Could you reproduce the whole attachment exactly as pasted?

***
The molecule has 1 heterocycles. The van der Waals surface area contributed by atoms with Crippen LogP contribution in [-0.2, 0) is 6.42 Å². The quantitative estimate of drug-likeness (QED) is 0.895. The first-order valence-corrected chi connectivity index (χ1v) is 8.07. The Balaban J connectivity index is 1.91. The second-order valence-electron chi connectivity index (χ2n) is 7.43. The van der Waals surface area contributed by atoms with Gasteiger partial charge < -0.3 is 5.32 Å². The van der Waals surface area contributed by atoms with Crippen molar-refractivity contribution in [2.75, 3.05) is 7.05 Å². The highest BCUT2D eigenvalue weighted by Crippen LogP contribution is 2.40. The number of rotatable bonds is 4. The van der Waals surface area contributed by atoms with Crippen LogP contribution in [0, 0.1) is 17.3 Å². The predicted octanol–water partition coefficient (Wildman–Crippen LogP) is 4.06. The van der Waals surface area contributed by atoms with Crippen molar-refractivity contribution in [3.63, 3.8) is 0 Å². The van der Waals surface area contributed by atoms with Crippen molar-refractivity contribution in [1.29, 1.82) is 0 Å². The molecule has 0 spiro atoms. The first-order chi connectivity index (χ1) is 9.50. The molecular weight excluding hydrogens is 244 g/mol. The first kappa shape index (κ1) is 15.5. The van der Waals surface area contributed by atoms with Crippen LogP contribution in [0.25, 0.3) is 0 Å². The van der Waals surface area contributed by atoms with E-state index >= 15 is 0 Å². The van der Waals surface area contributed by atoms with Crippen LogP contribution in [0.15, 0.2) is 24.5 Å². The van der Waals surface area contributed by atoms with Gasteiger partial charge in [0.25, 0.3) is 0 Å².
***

The molecule has 1 heterocycles. The van der Waals surface area contributed by atoms with Crippen LogP contribution in [-0.2, 0) is 6.42 Å². The quantitative estimate of drug-likeness (QED) is 0.895. The first-order valence-corrected chi connectivity index (χ1v) is 8.07. The Balaban J connectivity index is 1.91. The second-order valence-electron chi connectivity index (χ2n) is 7.43. The van der Waals surface area contributed by atoms with Gasteiger partial charge < -0.3 is 5.32 Å². The van der Waals surface area contributed by atoms with Crippen molar-refractivity contribution in [2.75, 3.05) is 7.05 Å². The highest BCUT2D eigenvalue weighted by Crippen LogP contribution is 2.40. The number of rotatable bonds is 4. The van der Waals surface area contributed by atoms with Crippen LogP contribution in [0, 0.1) is 17.3 Å². The predicted octanol–water partition coefficient (Wildman–Crippen LogP) is 4.06. The van der Waals surface area contributed by atoms with Crippen molar-refractivity contribution in [3.63, 3.8) is 0 Å². The van der Waals surface area contributed by atoms with Crippen molar-refractivity contribution in [1.29, 1.82) is 0 Å². The molecule has 0 spiro atoms. The first-order chi connectivity index (χ1) is 9.50. The molecular weight excluding hydrogens is 244 g/mol. The first kappa shape index (κ1) is 15.5. The van der Waals surface area contributed by atoms with Crippen LogP contribution in [0.25, 0.3) is 0 Å². The van der Waals surface area contributed by atoms with E-state index >= 15 is 0 Å². The van der Waals surface area contributed by atoms with Crippen LogP contribution in [0.15, 0.2) is 24.5 Å². The van der Waals surface area contributed by atoms with Gasteiger partial charge in [0.25, 0.3) is 0 Å².